How to Be a Trekkie
To be a Trekkie, you must first be “well adjusted,” have no issues. You should be respectable; you probably have a degree in dentistry, psychiatry, education, medicine, or pet acupuncture. You must be what others might call “too normal.” As such you must be a steady person who pays their bills, is scrupulous about regulations, never drives faster than five miles above the limit, is civil without loquacity, brings the low fat reduced sodium pretzels to pee wee soccer, and probably takes the trash out on time most Monday mornings.
Wake up at 3 am on a Wednesday to the horror of existential isolation and the powerful need to urinate. Stumble to the bathroom and relieve yourself, ponder the metaphor of a flushing toilet to your own life so grimy with the ordinary. Turn on the T.V. for some semblance of human contact. The station is channel 59, Sci-Fi, and you see James T. Kirk, he’s bare-chested, the red-shirts are down, and the dramatic music is swelling like the toe you stubbed crossing the room.
You’re in love. The crew of the Enterprise has saved you from your loneliness with their prime directive, their speechifying, their five-year mission to seek out new worlds and new civilizations, to boldly go where no man has gone before. And they will take you with them every week to the stars and into the inner workings of the human psyche wearing go-go boots, mini-skirts, and pants so tight you think Kirk’s butt would pop if you brushed it with your pinkie-finger. You should be so lucky. You must be like them.
Upon the breaking dawn you run to the Internet (already you’re on your way) and order the supplies for your metamorphosis. You join Netflix and queue up every single episode of every series they have. On to Amazon! The Star Trek Encyclopedia: A Reference Guide to the Future, the Star Trek the Next Generation Companion, the Deep Space Nine Compendium, the Quotable Star Trek, you click every box next to anything Star Trek into your cart. At least you’ll qualify for free Super-Saver Shipping.
But there’s no time! You must equip yourself and Google offers you 41,800,000 possible sources of accessories. There are uniforms, insignia, Vulcan ears, action figures, trading cards, Klingon d’k tagh, tribbles and hand-towels to buy by the thousands.
Join a fan club like STARFLEET. You meet others like yourself, comrades trekking through the strange worlds of the federation in all of its incarnations; graphic novels, animation, novels, movies, novelizations of movies, fan films, and of course the series themselves. You meet Ensigns of geology, health, engineering, stellar cartography, counseling, and diplomacy. Advancement is easy. You lead the Breen Bowlers to a championship title in the local lanes little ones league raising money for big brothers big sisters with your games. It isn’t easy getting a strike in your homemade environmental suits but that is just part of what separates the leaders from the followers. You make Commander in a year as well as a glorious spot on the alley wall right next to the condiments bar.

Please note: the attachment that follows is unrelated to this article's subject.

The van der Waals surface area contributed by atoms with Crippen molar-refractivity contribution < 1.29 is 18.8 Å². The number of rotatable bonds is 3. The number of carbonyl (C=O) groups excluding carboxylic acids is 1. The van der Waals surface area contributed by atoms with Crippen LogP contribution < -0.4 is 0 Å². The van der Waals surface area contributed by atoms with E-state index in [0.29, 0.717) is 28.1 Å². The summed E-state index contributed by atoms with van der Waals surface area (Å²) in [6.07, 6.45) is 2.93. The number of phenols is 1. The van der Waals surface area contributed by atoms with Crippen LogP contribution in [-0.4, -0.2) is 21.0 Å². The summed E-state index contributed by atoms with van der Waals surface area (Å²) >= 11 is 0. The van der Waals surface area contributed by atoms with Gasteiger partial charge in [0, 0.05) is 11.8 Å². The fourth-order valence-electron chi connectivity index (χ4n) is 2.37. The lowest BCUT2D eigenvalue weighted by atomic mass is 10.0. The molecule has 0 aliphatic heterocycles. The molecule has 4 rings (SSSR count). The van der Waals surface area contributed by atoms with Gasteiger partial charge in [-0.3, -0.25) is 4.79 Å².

Book your flight for the convention in San Diego to meet Tony Todd, who played Worf’s brother Kurn for one episode of Deep Space Nine. Oh the honor.
You must buy posters, lithographs, and card-board cut-outs, it is time to transform your consulting office/classroom/practice/apartment/parent’s basement into a shrine to all things Trek so that everyone may bask in its greatness and you may rest happy when people back slowly away out the door.
Have the persona of a Gorn/Jem’Hadar love-child for conventions. You spend weeks researching the exact facial proportions and writing your back story; genetically engineered asexuality be damned! You know these warrior races belong together. You ring up terrific charges from Michael’s, JoAnn’s, and your local costume store. You spend weeks building an armature of chicken wire and coat hangers to support the layers of foam and fabric integument for your new face. It takes four yards of green textured vinyl to cover the lizard snout, three weeks to shape the crown of Jem’Hadar spikes, and part of your old window screen to make those bewitching compound eyes. Just adding some gold lame and fake leather body armor completes the ensemble; your arms and legs might be army fatigue green for a few days after a convention but it’s worth it when you take first prize in the most imaginative costume competition.
Denise Crosby called; you’re needed for Trekkies 3. Q’pla! You are a Trekkie now worthy of the definition.
Photo courtesy of Simon Zurkunow, a Creative Commons licensed photo.
Breen bowler image courtesy of Brian Jewell
Edited by Tracy McClusker